Patients diagnosed in the later stages of the disease have only a 17 percent 5-year survival rate, but that number jumps to 80 percent if the cancer is treated in its early stages. “We developed the ProLung test where we can help physicians make that diagnosis earlier,” says Andy Robertson, ProLung Chief Marketing Officer. “We’re giving them a risk stratification score so they can determine what the next strategy needs to be.” It is common for patients to wait months, or even years, and undergo multiple CT scans before lung cancer is confirmed. Then it’s often too late. The ProLung test can get results within 24 hours.

Anyone who’s ever waited for a cancer diagnosis understands how mentally draining it can be. “You think you might have lung cancer and it’s terrifying because you just don’t know. More than 95 percent of the time it’s benign, but we still put patients through this excruciating, watchful waiting,” he says.

Once the test gets FDA approval, which should be later this year, it could save the healthcare industry billions of dollars by cutting out unnecessary CT scans and screenings. “We’ve estimated it will save Medicare $16 billion by using the ProLung test, if they screened all the people at risk in their system,” says Mr. Robertson.

Located in downtown Salt Lake City, ProLung was presented with the Utah Technical Council’s 2018 Innovation Award. With on-site manufacturing and product development, the business is a “proud Utah company.” “We’ve been able to partner with IHC and the Huntsman Cancer Institute because we felt it was so important to maintain those Utah roots and work with pulmonologists in our own backyard,” Mr. Robertson says. “This type of test is completely novel. It’s never been used before for lung cancer.”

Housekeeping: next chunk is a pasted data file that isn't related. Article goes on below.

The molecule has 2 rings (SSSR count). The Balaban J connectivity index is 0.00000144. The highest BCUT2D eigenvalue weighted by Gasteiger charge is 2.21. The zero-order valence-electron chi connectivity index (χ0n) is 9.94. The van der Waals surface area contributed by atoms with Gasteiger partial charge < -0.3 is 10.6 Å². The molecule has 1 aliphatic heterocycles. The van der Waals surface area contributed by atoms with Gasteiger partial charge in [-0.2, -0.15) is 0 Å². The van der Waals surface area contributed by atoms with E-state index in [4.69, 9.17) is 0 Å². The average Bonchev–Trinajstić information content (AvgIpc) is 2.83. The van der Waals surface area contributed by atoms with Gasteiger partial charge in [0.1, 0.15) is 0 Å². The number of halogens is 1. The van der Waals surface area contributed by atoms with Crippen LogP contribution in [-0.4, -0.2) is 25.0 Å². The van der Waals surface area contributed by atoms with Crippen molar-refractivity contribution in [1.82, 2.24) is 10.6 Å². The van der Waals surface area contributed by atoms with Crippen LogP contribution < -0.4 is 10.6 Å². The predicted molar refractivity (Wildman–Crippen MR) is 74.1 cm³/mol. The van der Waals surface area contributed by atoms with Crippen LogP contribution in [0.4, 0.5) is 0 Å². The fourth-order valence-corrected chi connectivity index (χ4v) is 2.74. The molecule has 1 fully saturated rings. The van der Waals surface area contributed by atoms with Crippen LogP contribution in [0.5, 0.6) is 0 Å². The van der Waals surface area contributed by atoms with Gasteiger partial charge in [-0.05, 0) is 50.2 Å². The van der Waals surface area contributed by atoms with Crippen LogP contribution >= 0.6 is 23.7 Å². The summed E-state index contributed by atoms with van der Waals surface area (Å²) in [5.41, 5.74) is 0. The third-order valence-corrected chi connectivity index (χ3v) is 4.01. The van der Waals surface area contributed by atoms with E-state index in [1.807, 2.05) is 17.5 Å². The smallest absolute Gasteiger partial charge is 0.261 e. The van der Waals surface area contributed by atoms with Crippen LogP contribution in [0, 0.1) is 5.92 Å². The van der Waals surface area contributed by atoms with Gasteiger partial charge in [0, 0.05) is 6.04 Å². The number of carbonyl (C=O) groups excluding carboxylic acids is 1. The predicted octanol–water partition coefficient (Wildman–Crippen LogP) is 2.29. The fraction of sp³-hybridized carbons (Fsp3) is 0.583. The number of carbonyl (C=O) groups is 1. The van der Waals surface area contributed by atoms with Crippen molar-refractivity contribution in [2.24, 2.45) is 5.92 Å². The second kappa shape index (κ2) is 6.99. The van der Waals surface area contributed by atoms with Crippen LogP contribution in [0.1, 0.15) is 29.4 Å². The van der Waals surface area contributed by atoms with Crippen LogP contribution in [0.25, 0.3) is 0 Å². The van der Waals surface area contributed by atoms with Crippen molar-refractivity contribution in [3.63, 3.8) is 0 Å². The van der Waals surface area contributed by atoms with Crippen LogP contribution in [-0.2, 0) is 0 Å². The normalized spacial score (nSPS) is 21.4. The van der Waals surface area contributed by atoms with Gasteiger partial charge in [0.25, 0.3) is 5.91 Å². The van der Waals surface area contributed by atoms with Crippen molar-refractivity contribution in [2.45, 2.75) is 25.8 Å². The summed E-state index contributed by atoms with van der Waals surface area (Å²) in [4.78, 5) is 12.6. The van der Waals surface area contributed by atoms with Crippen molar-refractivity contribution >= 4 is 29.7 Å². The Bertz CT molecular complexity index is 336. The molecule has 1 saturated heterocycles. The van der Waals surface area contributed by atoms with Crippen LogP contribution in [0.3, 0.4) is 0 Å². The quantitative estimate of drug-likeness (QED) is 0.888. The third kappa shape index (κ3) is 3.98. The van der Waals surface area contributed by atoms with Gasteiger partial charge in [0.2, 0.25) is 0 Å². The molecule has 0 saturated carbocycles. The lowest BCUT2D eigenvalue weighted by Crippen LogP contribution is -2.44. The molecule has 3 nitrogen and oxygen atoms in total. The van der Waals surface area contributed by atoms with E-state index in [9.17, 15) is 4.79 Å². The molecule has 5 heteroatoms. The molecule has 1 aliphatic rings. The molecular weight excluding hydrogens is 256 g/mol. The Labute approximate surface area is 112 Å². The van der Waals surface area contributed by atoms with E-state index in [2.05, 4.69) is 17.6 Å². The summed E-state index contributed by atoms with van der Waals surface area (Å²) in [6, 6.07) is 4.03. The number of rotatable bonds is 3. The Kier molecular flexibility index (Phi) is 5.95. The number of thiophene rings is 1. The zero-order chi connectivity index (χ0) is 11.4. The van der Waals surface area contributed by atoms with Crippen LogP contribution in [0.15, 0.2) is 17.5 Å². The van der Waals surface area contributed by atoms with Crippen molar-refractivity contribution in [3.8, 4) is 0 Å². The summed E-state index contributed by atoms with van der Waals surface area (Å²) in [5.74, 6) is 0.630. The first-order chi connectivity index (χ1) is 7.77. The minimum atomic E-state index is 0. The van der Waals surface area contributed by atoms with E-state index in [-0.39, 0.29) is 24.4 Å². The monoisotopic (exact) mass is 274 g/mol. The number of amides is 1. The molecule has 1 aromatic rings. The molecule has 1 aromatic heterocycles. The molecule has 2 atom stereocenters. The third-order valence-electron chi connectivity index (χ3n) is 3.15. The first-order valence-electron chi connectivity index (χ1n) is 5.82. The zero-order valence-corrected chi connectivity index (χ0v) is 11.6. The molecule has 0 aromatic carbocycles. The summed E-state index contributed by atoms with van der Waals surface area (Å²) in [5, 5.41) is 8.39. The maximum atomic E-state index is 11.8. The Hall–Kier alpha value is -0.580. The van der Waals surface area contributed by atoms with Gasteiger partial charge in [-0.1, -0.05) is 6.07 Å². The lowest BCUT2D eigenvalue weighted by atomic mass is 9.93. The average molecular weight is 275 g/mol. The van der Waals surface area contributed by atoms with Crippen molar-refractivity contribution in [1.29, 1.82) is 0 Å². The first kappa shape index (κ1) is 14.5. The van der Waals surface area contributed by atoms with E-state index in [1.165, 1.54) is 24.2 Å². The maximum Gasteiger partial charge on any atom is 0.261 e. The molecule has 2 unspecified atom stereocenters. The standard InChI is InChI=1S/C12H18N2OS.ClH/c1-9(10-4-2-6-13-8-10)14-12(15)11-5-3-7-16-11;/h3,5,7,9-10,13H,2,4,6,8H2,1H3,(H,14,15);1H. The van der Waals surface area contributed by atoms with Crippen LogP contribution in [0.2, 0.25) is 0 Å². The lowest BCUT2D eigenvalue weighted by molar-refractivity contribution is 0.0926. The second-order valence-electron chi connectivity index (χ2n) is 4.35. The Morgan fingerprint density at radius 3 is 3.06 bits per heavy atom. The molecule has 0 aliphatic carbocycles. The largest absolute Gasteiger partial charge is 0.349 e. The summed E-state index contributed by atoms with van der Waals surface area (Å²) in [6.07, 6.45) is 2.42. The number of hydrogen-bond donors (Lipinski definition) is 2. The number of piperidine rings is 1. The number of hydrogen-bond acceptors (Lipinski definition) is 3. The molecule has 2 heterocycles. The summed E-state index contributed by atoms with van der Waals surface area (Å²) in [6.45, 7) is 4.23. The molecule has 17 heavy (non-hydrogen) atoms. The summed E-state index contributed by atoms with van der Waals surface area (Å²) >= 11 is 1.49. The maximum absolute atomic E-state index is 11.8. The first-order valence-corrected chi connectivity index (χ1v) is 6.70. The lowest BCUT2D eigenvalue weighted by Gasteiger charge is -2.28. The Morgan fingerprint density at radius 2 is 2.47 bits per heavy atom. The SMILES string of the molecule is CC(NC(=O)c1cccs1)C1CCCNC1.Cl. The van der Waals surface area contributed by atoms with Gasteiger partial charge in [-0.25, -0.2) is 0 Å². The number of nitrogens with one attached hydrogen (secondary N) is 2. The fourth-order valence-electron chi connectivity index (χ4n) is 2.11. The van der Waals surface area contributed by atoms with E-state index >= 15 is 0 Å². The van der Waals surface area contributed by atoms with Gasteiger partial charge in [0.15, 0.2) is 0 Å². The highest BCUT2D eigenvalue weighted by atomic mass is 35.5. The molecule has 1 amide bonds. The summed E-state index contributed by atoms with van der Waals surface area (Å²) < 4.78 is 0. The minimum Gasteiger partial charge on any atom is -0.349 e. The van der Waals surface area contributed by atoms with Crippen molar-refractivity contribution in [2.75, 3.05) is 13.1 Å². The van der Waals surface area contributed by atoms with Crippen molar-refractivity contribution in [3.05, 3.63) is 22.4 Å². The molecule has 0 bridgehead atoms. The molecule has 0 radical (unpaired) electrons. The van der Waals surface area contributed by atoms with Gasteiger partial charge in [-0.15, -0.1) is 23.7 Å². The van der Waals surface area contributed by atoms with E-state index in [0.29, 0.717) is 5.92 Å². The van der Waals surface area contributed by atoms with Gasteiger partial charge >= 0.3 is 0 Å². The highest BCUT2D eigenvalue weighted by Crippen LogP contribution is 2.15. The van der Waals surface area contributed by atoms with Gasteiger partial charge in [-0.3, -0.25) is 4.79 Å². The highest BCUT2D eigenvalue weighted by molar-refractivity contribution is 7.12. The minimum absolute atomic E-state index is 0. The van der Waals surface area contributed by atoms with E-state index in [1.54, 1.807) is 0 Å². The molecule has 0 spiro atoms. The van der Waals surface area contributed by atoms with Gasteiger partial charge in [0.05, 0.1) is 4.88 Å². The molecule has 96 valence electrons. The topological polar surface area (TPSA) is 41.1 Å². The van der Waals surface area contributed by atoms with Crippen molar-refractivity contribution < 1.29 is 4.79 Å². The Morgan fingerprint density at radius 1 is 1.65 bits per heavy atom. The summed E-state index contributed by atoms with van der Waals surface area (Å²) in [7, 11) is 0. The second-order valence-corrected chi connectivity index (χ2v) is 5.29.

Mr. Robertson says it’s been incredibly validating to be recognized with awards and honors for the ProLung device, which he stresses is not for cancer detection but another tool for screening patients effectively by stratifying the risk. “It’s about time that we did something,” he says. “It’s about time we changed the status quo.”

Jolly Llama Push Pops

It’s been nearly 100 years since Casper Merrill first created Casco Nut Sundaes—ice cream nut sundaes made from local milk and sold at Fourth of July celebrations. They were a hit. Soon after, he developed his FatBoy ice cream sandwiches and put his name on the map. Casper’s Ice Cream is located in Richmond, a small farming town north of Logan, but the company is anything but small town. It’s one of the leading frozen treat manufacturers in the United States. FatBoy sandwiches can be found in grocery stores across the country and are associated with summer vacation, trips to grandma’s house and rich indulgences.

To stay competitive, Casper’s continually introduces new flavors (like s’mores and key lime), plus it recently added a line of FatBoy Freeze Pops. “They just launched a new product that’s already been picked by Walmart. The FatBoy Freeze Pops have taken flavors from the fairground to the freezer,” says Joaby Parker, Casper’s marketing manager. “There’s orange cream, root beer float, cotton candy, watermelon, and tiger’s blood. They’re already doing fantastic even though they’ve only been on the shelves a few months.”